By Alison Escalante
What if mental disorders like anxiety, depression or post-traumatic stress disorder aren’t mental disorders at all? In a compelling new paper, biological anthropologists call on the scientific community to rethink mental illness. With a thorough review of the evidence, they show good reasons to think of depression or PTSD as responses to adversity rather than chemical imbalances. And ADHD could be a way of functioning that evolved in an ancestral environment, but doesn’t match the way we live today.
Adaptive responses to adversity
Mental disorders are routinely treated by medication under the medical model. So why are the anthropologists who wrote this study claiming that these disorders might not be medical at all? They point to a few key points. First, that medical science has never been able to prove that anxiety, depression or post-traumatic stress disorder (PTSD) are inherited conditions.
Second, the study authors note that despite widespread and increasing use of antidepressants, rates of anxiety and depression do not seem to be improving. From 1990-2010 the global prevalence of major depressive disorder and anxiety disorders held at 4.4% and 4%. At the same time, evidence has continued to show that antidepressants perform no better than placebo.
Third, worldwide rates of these disorders remain stable at 1 in 14 people. Yet “in conflict‐affected countries, an estimated one in five people suffers from depression, PTSD, anxiety disorders, and other disorders,” they write.
Taken together, the authors posit that anxiety, depression and PTSD may be adaptive responses to adversity. “Defense systems are adaptations that reliably activate in fitness‐threatening situations in order to minimize fitness loss,” they write. It’s not hard to see how that could be true for anxiety; worry helps us avoid danger. But how can that be true for depression? They argue that the “psychic pain” of depression helps us “focus attention on adverse events… so as to mitigate the current adversity and avoid future such adversities.”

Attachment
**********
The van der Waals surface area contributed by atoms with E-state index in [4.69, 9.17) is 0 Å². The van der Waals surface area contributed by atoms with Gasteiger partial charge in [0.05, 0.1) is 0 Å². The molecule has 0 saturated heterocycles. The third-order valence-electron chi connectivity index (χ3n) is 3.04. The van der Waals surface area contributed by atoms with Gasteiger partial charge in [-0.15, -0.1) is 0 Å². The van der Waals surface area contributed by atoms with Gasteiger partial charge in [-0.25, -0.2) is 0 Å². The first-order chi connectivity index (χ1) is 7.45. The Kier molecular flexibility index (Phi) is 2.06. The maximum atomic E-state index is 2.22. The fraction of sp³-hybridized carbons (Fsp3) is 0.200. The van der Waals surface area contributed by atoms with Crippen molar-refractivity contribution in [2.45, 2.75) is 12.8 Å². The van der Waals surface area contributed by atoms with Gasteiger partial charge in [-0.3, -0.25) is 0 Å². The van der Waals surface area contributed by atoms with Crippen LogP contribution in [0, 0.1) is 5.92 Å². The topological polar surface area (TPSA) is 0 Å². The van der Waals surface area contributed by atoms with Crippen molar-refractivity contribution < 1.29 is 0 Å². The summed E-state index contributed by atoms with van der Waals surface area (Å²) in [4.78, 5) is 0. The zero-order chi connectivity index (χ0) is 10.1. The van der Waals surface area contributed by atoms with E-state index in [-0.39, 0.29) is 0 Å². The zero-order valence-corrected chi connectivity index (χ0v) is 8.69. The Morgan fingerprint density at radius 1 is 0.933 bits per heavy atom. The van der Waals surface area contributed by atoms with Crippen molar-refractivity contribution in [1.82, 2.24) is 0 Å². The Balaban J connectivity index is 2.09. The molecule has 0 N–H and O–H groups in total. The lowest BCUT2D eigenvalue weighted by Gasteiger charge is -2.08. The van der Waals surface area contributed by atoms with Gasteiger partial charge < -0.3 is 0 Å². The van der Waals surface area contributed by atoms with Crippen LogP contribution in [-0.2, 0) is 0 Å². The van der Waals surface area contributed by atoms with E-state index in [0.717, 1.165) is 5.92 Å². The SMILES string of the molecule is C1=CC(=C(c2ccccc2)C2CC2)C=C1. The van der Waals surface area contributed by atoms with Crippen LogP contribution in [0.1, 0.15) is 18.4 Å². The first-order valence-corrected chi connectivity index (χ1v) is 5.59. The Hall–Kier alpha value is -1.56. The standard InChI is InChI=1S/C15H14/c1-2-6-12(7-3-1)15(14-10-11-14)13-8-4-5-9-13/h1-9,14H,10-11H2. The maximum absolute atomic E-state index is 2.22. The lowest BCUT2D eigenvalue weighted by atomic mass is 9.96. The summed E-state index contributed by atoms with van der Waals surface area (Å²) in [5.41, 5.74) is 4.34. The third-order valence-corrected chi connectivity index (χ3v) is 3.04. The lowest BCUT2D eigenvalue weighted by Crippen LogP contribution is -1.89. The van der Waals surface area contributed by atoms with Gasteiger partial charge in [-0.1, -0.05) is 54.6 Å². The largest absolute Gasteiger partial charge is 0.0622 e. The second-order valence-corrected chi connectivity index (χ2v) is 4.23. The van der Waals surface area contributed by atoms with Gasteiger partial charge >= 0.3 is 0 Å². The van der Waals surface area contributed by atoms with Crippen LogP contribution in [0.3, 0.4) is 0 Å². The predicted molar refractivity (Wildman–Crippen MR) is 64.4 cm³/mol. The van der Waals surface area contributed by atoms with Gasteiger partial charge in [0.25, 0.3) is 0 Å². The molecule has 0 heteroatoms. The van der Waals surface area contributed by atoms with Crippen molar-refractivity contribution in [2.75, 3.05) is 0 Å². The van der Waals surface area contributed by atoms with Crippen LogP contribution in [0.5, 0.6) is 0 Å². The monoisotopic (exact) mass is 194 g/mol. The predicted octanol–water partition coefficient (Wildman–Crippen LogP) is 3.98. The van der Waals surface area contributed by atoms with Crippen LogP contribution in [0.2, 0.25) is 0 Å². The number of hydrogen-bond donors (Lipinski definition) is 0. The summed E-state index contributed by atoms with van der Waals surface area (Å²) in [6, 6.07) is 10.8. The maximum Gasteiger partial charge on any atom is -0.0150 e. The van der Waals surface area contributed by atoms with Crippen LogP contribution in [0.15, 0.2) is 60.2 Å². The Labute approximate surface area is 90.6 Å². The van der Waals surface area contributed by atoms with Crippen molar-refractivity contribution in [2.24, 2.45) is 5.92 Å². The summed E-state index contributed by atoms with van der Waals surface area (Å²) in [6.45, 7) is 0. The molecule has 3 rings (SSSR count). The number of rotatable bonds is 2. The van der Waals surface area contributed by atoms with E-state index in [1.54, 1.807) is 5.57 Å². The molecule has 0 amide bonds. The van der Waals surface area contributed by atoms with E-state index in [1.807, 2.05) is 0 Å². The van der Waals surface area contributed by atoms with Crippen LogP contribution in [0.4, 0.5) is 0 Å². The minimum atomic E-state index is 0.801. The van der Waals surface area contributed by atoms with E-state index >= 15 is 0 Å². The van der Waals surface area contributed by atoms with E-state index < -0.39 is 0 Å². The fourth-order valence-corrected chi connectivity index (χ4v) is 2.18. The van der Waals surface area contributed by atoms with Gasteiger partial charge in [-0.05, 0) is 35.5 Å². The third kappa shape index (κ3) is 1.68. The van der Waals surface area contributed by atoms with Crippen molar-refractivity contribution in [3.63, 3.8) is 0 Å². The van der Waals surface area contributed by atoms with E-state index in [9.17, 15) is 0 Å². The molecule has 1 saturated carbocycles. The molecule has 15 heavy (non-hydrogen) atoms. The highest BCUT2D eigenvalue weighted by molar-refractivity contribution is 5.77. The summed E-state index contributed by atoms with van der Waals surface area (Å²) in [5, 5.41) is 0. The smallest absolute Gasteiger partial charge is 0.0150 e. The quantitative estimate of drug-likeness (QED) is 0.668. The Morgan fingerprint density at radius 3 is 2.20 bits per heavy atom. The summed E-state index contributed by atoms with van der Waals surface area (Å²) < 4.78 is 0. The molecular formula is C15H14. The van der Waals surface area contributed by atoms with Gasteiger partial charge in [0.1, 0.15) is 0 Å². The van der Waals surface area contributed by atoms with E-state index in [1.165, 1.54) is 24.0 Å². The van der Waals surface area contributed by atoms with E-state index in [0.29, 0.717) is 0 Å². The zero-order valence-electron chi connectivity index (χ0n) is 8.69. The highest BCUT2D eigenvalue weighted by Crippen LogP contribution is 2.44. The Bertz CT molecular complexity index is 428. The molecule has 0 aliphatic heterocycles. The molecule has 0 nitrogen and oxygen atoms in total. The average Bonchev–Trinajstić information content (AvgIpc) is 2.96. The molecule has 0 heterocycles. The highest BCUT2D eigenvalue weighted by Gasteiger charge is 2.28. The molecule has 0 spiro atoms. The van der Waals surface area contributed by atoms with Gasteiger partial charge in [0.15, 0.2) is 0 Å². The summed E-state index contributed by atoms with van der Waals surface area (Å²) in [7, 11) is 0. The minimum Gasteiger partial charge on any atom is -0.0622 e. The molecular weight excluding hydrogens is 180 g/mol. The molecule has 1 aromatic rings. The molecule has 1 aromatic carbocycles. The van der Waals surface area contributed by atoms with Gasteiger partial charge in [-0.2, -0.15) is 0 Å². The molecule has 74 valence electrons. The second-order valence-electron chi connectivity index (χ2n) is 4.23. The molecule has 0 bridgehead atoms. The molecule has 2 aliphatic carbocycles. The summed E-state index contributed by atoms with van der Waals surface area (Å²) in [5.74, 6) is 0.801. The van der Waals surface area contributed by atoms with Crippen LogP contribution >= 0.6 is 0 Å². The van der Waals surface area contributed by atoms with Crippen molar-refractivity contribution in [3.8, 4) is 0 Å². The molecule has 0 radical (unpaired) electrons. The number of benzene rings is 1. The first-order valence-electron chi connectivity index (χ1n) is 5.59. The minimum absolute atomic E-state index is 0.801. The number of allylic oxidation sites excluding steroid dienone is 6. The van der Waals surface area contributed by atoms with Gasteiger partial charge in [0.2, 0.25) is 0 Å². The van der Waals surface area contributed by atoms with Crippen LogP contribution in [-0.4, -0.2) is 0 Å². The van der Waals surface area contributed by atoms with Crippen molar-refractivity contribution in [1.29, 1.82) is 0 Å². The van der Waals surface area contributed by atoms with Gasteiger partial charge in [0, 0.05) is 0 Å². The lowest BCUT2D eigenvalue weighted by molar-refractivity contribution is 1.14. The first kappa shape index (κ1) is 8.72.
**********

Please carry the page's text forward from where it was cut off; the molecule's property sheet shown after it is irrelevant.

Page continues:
If that sounds unlikely, then consider that neuroscientists have increasingly mapped these three disorders to branches of the threat detection system. Anxiety may be due to chronic activation of the fight or flight system. PTSD may occur when trauma triggers the freeze response which helps animals disconnect from pain before they die, and depression may be a chronic activation of that same freeze response.
Labels are something we internalize to define who we are and what we are capable of. All too often, labels limit us. And that’s why reconsidering how we label anxiety, depression or ADHD is important. Does someone have depression, a medical disorder of their brain, or are they having a depressed adaptive response to adversity? Adversity is something we can overcome, whereas a mental disorder is something to be managed. The labels imply very different possibilities.
Consider how we label ADHD. A generation ago boys with ADHD were labelled as “bad boys” and were given penalties or detentions. Now we help kids with ADHD understand that they have a “learning difference.” Instead of detention, we try to provide support in a variety of modalities. When we do, the behavior problems often disappear. That label change to learning difference is vital, because it gives space for kids with ADHD to be “good kids” and to succeed. Yet ADHD is still “attention deficit and hyperactivity disorder.”